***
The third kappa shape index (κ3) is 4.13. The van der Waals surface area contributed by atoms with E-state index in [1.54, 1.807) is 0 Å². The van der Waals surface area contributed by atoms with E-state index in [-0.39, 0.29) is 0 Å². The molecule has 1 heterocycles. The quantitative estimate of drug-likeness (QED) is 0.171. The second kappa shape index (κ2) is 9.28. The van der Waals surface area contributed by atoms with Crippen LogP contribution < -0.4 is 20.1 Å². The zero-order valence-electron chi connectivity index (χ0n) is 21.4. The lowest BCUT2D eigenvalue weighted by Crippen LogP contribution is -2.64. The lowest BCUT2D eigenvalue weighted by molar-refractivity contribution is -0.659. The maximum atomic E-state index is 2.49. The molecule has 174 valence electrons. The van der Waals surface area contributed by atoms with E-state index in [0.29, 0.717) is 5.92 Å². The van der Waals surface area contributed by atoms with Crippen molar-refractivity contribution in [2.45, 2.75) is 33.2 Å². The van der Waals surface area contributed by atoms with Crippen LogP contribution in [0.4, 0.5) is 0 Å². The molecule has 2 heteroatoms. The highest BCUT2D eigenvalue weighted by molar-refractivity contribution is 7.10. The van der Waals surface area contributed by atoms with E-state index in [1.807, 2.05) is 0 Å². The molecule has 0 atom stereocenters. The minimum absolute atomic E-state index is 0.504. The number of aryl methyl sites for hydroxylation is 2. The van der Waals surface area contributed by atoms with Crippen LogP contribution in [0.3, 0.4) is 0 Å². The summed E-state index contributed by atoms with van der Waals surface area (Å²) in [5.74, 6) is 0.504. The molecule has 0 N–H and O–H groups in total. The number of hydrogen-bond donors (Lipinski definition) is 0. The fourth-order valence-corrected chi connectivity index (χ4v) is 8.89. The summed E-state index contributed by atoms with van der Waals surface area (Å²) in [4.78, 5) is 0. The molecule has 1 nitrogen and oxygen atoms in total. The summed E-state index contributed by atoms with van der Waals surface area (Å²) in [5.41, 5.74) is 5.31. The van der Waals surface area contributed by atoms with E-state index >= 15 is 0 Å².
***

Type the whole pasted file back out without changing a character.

The third kappa shape index (κ3) is 4.13. The van der Waals surface area contributed by atoms with E-state index in [1.54, 1.807) is 0 Å². The van der Waals surface area contributed by atoms with E-state index in [-0.39, 0.29) is 0 Å². The molecule has 1 heterocycles. The quantitative estimate of drug-likeness (QED) is 0.171. The second kappa shape index (κ2) is 9.28. The van der Waals surface area contributed by atoms with Crippen LogP contribution < -0.4 is 20.1 Å². The zero-order valence-electron chi connectivity index (χ0n) is 21.4. The lowest BCUT2D eigenvalue weighted by Crippen LogP contribution is -2.64. The lowest BCUT2D eigenvalue weighted by molar-refractivity contribution is -0.659. The maximum atomic E-state index is 2.49. The molecule has 174 valence electrons. The van der Waals surface area contributed by atoms with E-state index in [0.29, 0.717) is 5.92 Å². The van der Waals surface area contributed by atoms with Crippen molar-refractivity contribution in [2.45, 2.75) is 33.2 Å². The van der Waals surface area contributed by atoms with Crippen LogP contribution in [0.4, 0.5) is 0 Å². The molecule has 2 heteroatoms. The highest BCUT2D eigenvalue weighted by molar-refractivity contribution is 7.10. The van der Waals surface area contributed by atoms with E-state index in [1.807, 2.05) is 0 Å². The molecule has 0 atom stereocenters. The minimum absolute atomic E-state index is 0.504. The number of aryl methyl sites for hydroxylation is 2. The van der Waals surface area contributed by atoms with Crippen LogP contribution in [0.3, 0.4) is 0 Å². The summed E-state index contributed by atoms with van der Waals surface area (Å²) in [5.74, 6) is 0.504. The molecule has 0 N–H and O–H groups in total. The number of hydrogen-bond donors (Lipinski definition) is 0. The fourth-order valence-corrected chi connectivity index (χ4v) is 8.89. The summed E-state index contributed by atoms with van der Waals surface area (Å²) in [4.78, 5) is 0. The molecule has 1 nitrogen and oxygen atoms in total. The summed E-state index contributed by atoms with van der Waals surface area (Å²) in [5.41, 5.74) is 5.31. The van der Waals surface area contributed by atoms with E-state index >= 15 is 0 Å².